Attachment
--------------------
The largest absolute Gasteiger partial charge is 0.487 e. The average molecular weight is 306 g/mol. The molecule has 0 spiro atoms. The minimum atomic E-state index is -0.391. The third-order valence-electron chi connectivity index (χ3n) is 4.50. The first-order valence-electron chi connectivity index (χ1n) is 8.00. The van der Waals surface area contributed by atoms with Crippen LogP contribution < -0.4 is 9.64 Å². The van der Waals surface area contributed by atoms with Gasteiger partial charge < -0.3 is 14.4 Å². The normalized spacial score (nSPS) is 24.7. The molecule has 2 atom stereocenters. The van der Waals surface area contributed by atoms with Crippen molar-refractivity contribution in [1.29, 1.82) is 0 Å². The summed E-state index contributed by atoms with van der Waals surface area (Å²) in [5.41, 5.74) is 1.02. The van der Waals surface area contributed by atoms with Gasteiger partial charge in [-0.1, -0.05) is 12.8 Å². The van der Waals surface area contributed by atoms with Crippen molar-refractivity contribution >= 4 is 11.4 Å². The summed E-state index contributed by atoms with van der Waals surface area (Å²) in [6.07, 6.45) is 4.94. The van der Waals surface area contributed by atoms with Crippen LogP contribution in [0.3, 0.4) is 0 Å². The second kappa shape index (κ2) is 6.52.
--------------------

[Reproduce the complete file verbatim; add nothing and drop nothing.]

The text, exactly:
The largest absolute Gasteiger partial charge is 0.487 e. The average molecular weight is 306 g/mol. The molecule has 0 spiro atoms. The minimum atomic E-state index is -0.391. The third-order valence-electron chi connectivity index (χ3n) is 4.50. The first-order valence-electron chi connectivity index (χ1n) is 8.00. The van der Waals surface area contributed by atoms with Crippen LogP contribution < -0.4 is 9.64 Å². The van der Waals surface area contributed by atoms with Gasteiger partial charge < -0.3 is 14.4 Å². The normalized spacial score (nSPS) is 24.7. The molecule has 2 atom stereocenters. The van der Waals surface area contributed by atoms with Crippen molar-refractivity contribution in [1.29, 1.82) is 0 Å². The summed E-state index contributed by atoms with van der Waals surface area (Å²) in [5.41, 5.74) is 1.02. The van der Waals surface area contributed by atoms with Gasteiger partial charge in [-0.1, -0.05) is 12.8 Å². The van der Waals surface area contributed by atoms with Crippen molar-refractivity contribution >= 4 is 11.4 Å². The summed E-state index contributed by atoms with van der Waals surface area (Å²) in [6.07, 6.45) is 4.94. The van der Waals surface area contributed by atoms with Crippen LogP contribution in [0.3, 0.4) is 0 Å². The second kappa shape index (κ2) is 6.52.